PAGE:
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      More Americans seeing sinking credit scores

      Millions of Americans are seeing their credit scores sink to new lows.

      Figures from FICO Inc. show that more than 43 million people now have a credit score lower than 599 and are a poor risk for lenders.

      That's more than 25% of the United States population.

      KHQA's Jarod Wells talked to a mortgage lender and a real estate broker to see what causes low scores, what they mean for the long haul and what you can do to turn them around.

      VP of Mortgage Lending at First Community Bank in Keokuk April Girard said, "The last two years of your history is the most significant, when it comes to scoring systems as far as I've seen. It can go as far as seven to ten if you've had a bankruptcy out there, a foreclosure a repossession of a vehicle.."

      A low credit score adds up fast. Late payments on credit cards, mortgage, student and auto loans make it difficult to get credit.

      Girard said, "If you've had any recent lates though, you are looking at a longer time for it to heal. You can't have any lates out there if you're actively looking to get the best rate and pay the cheapest fees."

      As far as buying a home with a bad score.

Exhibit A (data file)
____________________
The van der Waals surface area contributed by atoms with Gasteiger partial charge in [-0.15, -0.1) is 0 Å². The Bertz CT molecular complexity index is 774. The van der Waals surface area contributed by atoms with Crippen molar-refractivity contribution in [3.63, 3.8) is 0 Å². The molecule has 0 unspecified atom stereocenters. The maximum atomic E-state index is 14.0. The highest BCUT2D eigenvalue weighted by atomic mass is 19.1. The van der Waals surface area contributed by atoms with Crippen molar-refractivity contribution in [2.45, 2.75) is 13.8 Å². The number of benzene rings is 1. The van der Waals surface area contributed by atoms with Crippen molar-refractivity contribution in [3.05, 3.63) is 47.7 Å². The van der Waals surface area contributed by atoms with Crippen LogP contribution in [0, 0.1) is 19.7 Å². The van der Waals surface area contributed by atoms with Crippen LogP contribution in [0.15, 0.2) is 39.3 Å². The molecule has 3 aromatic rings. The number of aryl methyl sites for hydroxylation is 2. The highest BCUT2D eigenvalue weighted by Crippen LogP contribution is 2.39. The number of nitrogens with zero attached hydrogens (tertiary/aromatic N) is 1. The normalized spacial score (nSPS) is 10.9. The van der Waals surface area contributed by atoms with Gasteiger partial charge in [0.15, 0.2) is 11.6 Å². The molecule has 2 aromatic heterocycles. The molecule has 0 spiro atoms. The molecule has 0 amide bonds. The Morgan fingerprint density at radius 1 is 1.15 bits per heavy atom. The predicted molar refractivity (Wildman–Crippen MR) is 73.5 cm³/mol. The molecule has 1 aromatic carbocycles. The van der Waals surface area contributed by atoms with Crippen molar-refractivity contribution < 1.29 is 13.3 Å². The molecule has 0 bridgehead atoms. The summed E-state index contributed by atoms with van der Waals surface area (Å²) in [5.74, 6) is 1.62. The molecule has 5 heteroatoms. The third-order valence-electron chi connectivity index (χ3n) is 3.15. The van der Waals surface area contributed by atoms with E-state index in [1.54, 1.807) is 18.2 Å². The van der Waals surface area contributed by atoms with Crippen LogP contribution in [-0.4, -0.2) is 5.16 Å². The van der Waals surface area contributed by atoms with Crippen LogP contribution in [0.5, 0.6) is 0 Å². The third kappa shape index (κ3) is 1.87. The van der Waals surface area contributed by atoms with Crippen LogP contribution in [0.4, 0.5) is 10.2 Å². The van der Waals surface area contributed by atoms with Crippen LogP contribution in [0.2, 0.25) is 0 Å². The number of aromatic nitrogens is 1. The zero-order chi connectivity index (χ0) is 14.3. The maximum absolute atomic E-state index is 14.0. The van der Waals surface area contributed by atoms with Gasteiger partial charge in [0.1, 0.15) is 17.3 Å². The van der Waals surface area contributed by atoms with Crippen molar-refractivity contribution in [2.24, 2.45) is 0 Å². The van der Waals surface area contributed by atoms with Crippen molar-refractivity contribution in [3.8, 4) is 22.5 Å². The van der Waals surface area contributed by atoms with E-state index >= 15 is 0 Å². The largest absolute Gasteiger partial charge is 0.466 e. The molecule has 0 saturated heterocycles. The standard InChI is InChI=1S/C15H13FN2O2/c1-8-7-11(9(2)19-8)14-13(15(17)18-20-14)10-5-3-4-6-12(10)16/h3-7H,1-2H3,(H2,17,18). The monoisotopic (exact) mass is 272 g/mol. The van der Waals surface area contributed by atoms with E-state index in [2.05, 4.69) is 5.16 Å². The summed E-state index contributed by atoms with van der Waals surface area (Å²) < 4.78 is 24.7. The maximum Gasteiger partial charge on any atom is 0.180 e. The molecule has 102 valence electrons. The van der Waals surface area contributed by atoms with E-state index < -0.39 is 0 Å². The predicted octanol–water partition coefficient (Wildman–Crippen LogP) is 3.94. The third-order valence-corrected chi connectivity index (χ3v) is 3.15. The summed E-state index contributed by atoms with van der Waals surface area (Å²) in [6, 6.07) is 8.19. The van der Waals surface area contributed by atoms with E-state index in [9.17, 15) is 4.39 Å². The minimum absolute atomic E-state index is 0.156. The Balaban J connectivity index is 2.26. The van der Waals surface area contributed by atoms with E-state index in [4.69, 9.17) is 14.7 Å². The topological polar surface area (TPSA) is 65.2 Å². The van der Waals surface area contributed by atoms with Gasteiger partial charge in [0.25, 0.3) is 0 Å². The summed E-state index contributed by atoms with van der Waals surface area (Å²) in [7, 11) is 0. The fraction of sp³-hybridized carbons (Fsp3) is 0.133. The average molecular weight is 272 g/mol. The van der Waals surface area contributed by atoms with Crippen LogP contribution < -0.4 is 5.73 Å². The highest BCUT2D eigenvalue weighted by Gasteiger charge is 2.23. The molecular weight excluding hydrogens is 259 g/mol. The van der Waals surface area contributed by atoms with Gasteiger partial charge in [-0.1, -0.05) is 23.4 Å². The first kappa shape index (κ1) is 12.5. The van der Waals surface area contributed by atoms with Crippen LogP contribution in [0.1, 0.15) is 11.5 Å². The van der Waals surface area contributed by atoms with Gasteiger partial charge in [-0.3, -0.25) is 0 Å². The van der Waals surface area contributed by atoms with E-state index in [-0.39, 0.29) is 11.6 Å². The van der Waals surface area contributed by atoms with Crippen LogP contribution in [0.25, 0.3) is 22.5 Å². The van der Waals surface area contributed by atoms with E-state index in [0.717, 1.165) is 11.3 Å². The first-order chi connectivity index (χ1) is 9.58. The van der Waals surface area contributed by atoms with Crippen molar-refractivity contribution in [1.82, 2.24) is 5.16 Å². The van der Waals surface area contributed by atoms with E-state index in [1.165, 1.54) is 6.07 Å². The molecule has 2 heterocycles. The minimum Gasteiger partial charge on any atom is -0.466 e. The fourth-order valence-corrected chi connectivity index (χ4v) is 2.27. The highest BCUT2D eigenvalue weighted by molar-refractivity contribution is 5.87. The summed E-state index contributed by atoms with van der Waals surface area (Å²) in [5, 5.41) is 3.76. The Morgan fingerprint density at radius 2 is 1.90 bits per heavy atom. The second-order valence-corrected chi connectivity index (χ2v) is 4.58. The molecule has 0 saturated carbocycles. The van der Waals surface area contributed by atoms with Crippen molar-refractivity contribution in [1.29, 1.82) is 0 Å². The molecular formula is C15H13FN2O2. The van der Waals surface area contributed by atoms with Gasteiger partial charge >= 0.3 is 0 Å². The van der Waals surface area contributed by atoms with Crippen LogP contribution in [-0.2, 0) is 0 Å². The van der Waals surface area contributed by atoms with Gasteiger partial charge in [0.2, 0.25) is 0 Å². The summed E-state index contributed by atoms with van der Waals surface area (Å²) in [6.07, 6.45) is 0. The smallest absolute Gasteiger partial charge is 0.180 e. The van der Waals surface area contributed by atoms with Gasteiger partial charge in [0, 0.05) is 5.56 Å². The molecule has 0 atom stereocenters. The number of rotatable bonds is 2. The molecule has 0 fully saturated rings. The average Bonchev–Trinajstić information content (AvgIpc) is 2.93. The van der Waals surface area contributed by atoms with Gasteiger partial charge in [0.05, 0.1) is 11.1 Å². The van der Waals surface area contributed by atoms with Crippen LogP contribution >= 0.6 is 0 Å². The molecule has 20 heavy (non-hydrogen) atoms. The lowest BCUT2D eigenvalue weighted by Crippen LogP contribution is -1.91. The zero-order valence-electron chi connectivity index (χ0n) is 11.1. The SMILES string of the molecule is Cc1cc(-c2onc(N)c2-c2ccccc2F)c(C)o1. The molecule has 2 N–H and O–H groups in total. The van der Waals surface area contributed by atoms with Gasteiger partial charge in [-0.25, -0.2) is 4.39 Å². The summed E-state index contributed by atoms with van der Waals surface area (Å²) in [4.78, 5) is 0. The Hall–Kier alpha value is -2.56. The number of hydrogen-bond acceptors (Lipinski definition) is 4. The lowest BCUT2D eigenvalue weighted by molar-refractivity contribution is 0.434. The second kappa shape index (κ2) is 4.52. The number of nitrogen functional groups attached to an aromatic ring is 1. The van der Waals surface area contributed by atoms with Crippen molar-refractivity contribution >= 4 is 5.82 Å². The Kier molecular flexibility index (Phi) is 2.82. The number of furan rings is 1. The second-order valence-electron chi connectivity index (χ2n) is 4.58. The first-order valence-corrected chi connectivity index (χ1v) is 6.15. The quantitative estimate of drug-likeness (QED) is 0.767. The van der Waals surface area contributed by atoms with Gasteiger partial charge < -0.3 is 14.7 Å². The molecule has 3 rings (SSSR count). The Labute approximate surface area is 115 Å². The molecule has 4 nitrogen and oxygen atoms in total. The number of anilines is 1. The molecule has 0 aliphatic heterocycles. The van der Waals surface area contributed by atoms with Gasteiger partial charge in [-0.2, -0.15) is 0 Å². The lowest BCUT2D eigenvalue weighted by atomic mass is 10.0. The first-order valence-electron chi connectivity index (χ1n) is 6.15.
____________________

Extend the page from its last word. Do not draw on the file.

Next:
Century 21 Real Estate Broker Gary Broughton said, "If you're talking 599 or below, today in the financial market, they're probably not going to be able to purchase the home."

      So what can you do?

      Girard said, "The best way to build it back up is to get all the negative debt out there corrected. If you have a collection out there try to work on getting it paid off. And if you can only attack one at a time, at least try to make your minimum payments on everything and then try to tackle one debt at a time."

      And once your score starts going back up, check out the difference it would make in a monthly mortgage payment.

      Broughton said, "I've got a chart here and it's kind of an average chart, but say you had a 620 score. According to this chart your, APR would be 5.8% for a 30-year fixed at a $100,000 mortgage and your monthly payment would be $587. Consequently if you could get that to 700, your payment would be $503, that's $84 a month difference right there."

      On a positive note, the number of consumers who have a credit score of 800 or above also has increased in recent years.